I’ve made several trips to Dune Park over the past several months to shoot the view of Mount Rainer.The view of Rainier from the park is magnificent, perhaps the best in the City of Tacoma. With a telephoto lens, the Mountain towers over the city and Commencement Bay. But it also looks great with a wider view incorporating the curving shoreline. The view is good for sunset year round and for sunrise portions of the year – at least when the Mountain is out. The blue hour can also provide excellent images.
My trip to the park Monday evening was my third trip trying to capture a decent sunset. The alpenglow on the mountain has been good two of the three times I’ve gone, but I’ve yet to get some good sunset clouds. Monday there was a little cloud cap on the top of the mountain, but it was so small it is almost not visible in the images. Still better than nothing and no need to get within 6 feet of anyone else! The featured shot above is from Monday, as is the wider-angle shot below. The final shot is from December, in the blue hour after sunset.
The park is less than 2 miles from my house, so I’ll keep trying for the great sunset. In the meantime, enjoy these shots, wash your hands frequently, and stay healthy!
It has been a while since I posted. I wish I could tell you that it is because I’ve been so busy going out doing photography, but that is not the case. House projects seem to be taking up my whole summer. But I did get out last Tuesday night with some friends to photograph the full moon rising over Mount Rainier. After seeing on the Photographer’s Ephemeris that the full moon would rise behind Rainier as seen from the Fox Island Bridge, I’d planned this shot for a month. As the day progressed, I occasionally checked the weather, and it looked good. That is, until close to sunset, when high clouds started coming in. And unfortunately, just as the sun was setting and the moon rising, there were high clouds immediately above the mountain. The moon was obscured almost as soon as it rose.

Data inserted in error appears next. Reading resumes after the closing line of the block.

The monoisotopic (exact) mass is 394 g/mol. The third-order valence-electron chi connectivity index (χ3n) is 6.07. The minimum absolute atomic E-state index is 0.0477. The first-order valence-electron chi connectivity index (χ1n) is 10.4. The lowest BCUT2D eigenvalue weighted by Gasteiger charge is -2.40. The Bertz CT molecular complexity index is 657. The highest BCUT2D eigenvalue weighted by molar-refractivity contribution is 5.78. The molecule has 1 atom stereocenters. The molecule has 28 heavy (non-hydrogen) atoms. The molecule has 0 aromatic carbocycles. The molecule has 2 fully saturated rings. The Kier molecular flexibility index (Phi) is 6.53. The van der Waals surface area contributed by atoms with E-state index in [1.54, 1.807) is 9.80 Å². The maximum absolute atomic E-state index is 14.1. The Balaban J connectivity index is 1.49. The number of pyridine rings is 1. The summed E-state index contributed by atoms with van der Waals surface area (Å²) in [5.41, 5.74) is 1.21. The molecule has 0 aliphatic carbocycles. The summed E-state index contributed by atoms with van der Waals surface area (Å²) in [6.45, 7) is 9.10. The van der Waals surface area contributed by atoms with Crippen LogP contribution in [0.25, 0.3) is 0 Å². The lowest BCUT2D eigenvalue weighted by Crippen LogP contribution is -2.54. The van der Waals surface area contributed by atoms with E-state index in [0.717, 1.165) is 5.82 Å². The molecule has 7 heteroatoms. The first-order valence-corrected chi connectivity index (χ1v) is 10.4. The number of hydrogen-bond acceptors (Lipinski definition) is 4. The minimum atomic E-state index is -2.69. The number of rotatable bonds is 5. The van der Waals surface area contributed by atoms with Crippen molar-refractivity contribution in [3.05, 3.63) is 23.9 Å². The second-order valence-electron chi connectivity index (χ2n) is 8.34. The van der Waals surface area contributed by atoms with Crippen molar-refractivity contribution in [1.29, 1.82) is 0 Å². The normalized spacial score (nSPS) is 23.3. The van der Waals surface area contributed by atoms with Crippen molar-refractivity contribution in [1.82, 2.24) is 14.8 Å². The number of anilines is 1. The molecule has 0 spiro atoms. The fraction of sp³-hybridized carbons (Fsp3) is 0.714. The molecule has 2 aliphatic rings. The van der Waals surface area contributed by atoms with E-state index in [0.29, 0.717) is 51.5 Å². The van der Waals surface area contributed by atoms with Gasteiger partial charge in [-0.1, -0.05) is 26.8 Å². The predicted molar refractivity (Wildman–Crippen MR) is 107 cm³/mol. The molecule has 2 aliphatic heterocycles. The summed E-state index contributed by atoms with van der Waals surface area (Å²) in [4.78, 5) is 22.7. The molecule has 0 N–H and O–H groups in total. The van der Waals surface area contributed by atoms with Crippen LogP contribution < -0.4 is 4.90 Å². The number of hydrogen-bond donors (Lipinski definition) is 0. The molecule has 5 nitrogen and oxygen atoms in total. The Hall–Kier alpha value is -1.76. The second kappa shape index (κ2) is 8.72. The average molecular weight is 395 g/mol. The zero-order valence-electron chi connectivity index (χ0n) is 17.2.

The photo above is about as good as it got, and this image took some Photoshop work to bring out the top of the moon. Not bad, but not what I had imagined I would get. No matter how long you plan, Mother Nature’s plans sometimes trumps yours.
As I mentioned in my last post, Tanya and I recently spent several days camping east of Chinook Pass, during which I drove up to the pass for sunrise each morning. Chinook Pass is a great sunrise location, as it sits almost directly east of Mount Rainier and the view of the mountain is fantastic there with two alpine lakes – Tipsoo and Upper Tipsoo. Because of how the two lakes are situated, it is easy to get a reflection of Mount Rainier in upper Tipsoo Lake right from the shoreline, so it is the preferred lake for most photographers who know about it (Upper Tipsoo is not visible from the road, so unless you have prior knowledge or a map, you may not know it is there).
This is a great sunrise location because the rising sun imparts a beautiful alpenglow on the mountain when it is visible. That’s the tricky part, when it is visible. I tried three consecutive mornings for the shot. The first morning was cloudy; the second morning was foggy at the pass (but clear elsewhere). It wasn’t until the third morning (the day we packed up camp), I was able to capture the sunrise in all its glory.
Another feature of Mount Rainier favored by photographers is that the mountain often forms lenticular clouds. Such clouds can dramatically add to a sunrise (or sunset) shot, particularly if there are no other clouds around to break up a totally blue sky. Such was the case that third morning. In fact, there were two separate lenitcular clouds over Rainier that morning, delighting myself and the, perhaps, 10 or 12 other photographers there.
As you can attest by the photo above and below, I think it was worth getting up a 5 am to drive to the pass by sunrise at 5:30 am to capture this scene.